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Travelers entering UK must pay to quarantine in government sanctioned hotel for ten days

As of Monday, travelers arriving in the United Kingdom from one of thirty-three “red list” countries are being ordered to quarantine in a government-sanctioned hotel for over a week or face a large fine.

Those travelers coming in from any country on the government’s new “red list” must also pre-book and pay £1,750 ($2,120) to stay in the sanctioned hotel, an order which amounts to a large tax burden on travelers and will likely be another blow to the desperately struggling travel industry. The cost will cover the room, testing and transport, according to the BBC.

The additional rates for one extra adult or a child aged over 12 is £650 ($788), and for a child aged five to 12 it is £325 ($394).

If the quarantine order is broken, the government is ready to issue a £10,000 ($12,114.90) fine.

If a traveler is found to be lying about where they are coming from, they will also face a £10,000 fine and potentially up to ten years in prison.

Upon arriving, travelers coming from a listed country will be escorted by government-contracted security guards to a bus which will take them to isolation.

A female hotel guest, who is with Roger Goncalves from Brazil (not seen), gives a thumbs down gesture to members of the media from the window of Radisson Blu Edwardian Hotel, near Heathrow Airport, London, one of the new Government managed quarantine facilities.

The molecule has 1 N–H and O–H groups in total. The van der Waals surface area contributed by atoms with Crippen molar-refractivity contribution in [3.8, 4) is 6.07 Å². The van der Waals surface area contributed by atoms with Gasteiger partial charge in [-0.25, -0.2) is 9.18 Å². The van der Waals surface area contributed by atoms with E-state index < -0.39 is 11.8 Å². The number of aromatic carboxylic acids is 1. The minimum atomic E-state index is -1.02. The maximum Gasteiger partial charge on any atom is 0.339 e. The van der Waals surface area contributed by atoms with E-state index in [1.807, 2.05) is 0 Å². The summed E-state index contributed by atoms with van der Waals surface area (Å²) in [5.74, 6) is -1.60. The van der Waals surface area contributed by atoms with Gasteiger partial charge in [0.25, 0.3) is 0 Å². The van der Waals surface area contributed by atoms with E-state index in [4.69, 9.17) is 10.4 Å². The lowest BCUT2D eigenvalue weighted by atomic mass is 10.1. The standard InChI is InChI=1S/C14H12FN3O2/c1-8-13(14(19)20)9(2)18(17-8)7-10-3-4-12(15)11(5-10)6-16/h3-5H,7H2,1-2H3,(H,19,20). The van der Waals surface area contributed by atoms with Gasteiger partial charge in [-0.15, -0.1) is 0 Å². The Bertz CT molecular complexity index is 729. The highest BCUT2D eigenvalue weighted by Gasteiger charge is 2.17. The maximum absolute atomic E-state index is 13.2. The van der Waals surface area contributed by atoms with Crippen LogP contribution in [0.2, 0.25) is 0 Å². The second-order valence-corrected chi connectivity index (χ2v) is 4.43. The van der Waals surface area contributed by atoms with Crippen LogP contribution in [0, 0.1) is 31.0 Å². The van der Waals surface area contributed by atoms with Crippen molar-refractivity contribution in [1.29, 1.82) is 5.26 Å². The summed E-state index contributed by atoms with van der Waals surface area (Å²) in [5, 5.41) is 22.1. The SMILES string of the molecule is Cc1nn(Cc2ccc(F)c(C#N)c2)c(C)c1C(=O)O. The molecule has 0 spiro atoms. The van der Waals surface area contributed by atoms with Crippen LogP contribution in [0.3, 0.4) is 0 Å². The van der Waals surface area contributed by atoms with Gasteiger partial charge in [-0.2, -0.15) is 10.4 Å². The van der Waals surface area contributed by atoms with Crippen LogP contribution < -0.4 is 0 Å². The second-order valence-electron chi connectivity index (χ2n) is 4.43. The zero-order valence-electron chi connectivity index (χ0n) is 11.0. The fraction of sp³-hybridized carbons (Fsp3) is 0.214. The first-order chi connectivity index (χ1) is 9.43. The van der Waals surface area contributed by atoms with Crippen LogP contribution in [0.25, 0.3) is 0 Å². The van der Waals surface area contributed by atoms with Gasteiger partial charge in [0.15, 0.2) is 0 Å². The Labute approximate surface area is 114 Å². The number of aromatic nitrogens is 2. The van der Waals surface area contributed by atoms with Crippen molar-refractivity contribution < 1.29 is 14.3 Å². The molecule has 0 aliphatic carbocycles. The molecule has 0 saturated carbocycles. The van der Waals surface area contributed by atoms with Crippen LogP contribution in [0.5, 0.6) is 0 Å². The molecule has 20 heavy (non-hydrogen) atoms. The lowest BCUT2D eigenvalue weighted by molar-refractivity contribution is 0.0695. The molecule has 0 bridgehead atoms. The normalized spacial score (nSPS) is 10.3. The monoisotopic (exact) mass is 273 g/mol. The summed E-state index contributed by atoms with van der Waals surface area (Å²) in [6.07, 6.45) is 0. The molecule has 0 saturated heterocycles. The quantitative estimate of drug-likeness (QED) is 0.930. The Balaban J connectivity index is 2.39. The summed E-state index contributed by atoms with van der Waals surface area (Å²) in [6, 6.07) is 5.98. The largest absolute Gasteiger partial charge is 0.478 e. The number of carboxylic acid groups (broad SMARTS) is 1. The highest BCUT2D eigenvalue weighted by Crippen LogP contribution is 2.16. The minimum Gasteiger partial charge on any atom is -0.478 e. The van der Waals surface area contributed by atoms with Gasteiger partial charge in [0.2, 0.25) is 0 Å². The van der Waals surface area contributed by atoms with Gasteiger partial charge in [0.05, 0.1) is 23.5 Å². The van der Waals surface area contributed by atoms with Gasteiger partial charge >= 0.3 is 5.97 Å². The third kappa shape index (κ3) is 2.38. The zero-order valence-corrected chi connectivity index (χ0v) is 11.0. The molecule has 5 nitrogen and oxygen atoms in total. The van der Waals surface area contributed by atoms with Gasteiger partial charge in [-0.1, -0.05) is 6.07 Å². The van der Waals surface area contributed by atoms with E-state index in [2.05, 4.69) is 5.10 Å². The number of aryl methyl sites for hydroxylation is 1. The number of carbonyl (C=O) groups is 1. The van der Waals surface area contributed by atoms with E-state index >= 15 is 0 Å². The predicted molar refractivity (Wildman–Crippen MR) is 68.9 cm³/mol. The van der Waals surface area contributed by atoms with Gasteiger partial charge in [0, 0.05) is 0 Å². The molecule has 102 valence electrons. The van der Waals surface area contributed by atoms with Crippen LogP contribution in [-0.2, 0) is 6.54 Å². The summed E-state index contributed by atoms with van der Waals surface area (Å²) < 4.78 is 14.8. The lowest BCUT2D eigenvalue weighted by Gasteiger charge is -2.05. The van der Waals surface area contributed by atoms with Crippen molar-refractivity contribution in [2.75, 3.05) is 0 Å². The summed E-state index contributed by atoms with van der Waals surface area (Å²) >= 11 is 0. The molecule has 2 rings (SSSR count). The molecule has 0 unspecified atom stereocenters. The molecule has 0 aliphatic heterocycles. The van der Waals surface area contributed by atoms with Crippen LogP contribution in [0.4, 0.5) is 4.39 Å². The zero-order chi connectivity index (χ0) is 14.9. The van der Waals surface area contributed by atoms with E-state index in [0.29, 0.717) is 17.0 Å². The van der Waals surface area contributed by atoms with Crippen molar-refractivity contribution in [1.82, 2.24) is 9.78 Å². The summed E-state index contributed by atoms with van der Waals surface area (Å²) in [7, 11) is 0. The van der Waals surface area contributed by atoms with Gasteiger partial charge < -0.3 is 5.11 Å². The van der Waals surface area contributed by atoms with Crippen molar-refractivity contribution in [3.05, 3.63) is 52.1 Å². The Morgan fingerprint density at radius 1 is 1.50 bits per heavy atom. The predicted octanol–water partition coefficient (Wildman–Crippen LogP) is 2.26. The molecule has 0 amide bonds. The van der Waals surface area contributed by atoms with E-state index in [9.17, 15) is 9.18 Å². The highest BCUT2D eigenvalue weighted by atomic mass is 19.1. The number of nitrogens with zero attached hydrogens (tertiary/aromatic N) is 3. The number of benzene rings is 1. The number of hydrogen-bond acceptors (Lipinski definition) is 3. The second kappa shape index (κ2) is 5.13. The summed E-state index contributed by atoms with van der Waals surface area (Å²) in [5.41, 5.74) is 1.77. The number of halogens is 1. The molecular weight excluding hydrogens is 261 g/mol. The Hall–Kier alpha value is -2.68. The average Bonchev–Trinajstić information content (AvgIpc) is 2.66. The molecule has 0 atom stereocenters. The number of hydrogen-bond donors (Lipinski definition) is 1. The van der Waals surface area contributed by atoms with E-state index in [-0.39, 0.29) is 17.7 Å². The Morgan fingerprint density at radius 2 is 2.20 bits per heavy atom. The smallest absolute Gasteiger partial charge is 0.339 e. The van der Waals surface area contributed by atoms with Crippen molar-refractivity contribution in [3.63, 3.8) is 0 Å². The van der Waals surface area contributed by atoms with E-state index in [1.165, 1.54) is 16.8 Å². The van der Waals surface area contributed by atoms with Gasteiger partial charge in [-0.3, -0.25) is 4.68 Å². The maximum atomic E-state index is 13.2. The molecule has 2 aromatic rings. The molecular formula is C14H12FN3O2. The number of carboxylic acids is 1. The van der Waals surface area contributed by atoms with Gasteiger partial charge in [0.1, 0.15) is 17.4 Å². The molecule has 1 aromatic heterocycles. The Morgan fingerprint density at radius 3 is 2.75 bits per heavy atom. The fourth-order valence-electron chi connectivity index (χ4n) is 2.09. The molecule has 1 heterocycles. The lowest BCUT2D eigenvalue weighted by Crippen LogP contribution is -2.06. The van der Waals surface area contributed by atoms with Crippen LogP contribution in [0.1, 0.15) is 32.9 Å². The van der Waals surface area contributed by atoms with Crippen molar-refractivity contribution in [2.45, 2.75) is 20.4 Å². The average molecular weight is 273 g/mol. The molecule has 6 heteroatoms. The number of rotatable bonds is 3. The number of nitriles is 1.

A woman gestures to members of the media while quarantined at Radisson Blu Edwardian Hotel at Heathrow Airport (Image Credit)

The government’s red list includes Portugal, South Africa, Ecuador, Venezuela, and the United Arab Emirates.

The new restrictions are coming into play over health officials’ concern of new strains of COVID-19.

Heathrow Airport CEO John Holland-Kaye said in a statement last week that Britain’s new measures are “essentially a border closure that will inevitably delay the country’s recovery and hurt the UK’s supply chains.”

“The world is more locked down today than at virtually any point in the past 12 months and passengers face a bewildering array of rapidly changing and globally uncoordinated travel restrictions,” International Air Transport Association (IATA) CEO Alexandre de Juniac said in a statement this month, adding that airlines would need continued government financial support to stay afloat.

According to the IATA, if the over-the-top travel restrictions stay in place, international passenger demand could only amount to 38% of that seen in 2019. Demand in 2020 only covered a quarter of 2019 demand.

As CNN notes, “It’s not just airlines at stake. Thousands of companies rely on travel and tourism to earn an income. These firms employed 330 million people globally in 2019, according to the World Travel and Tourism Council. The industry body estimates more than half of these workers have been laid off or are currently on furlough.”

Article: Travelers Entering UK Must PAY to Quarantine in Government Sanctioned Hotel for Ten Days 


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